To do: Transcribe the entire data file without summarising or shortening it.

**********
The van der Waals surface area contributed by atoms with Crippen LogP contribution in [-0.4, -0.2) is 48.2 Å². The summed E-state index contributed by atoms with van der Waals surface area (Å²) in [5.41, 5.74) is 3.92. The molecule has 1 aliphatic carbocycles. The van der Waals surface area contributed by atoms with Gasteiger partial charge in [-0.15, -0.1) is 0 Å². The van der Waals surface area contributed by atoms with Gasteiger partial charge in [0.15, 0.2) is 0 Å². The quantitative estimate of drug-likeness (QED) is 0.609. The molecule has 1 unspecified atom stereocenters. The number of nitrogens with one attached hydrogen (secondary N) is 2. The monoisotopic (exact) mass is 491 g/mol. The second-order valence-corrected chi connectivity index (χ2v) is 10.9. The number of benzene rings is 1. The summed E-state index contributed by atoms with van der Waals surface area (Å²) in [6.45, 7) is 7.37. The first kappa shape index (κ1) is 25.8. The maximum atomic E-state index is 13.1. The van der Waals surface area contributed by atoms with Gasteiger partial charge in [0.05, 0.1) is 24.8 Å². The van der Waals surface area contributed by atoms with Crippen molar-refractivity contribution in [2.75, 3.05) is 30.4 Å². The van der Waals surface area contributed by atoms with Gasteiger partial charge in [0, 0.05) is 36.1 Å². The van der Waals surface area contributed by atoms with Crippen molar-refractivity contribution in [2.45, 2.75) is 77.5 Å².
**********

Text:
The van der Waals surface area contributed by atoms with Crippen LogP contribution in [-0.4, -0.2) is 48.2 Å². The summed E-state index contributed by atoms with van der Waals surface area (Å²) in [5.41, 5.74) is 3.92. The molecule has 1 aliphatic carbocycles. The van der Waals surface area contributed by atoms with Gasteiger partial charge in [-0.15, -0.1) is 0 Å². The van der Waals surface area contributed by atoms with Gasteiger partial charge in [0.15, 0.2) is 0 Å². The quantitative estimate of drug-likeness (QED) is 0.609. The molecule has 1 unspecified atom stereocenters. The number of nitrogens with one attached hydrogen (secondary N) is 2. The monoisotopic (exact) mass is 491 g/mol. The second-order valence-corrected chi connectivity index (χ2v) is 10.9. The number of benzene rings is 1. The summed E-state index contributed by atoms with van der Waals surface area (Å²) in [6.45, 7) is 7.37. The first kappa shape index (κ1) is 25.8. The maximum atomic E-state index is 13.1. The van der Waals surface area contributed by atoms with Gasteiger partial charge in [0.05, 0.1) is 24.8 Å². The van der Waals surface area contributed by atoms with Crippen molar-refractivity contribution in [2.75, 3.05) is 30.4 Å². The van der Waals surface area contributed by atoms with Gasteiger partial charge in [0, 0.05) is 36.1 Å². The van der Waals surface area contributed by atoms with Crippen molar-refractivity contribution in [2.45, 2.75) is 77.5 Å².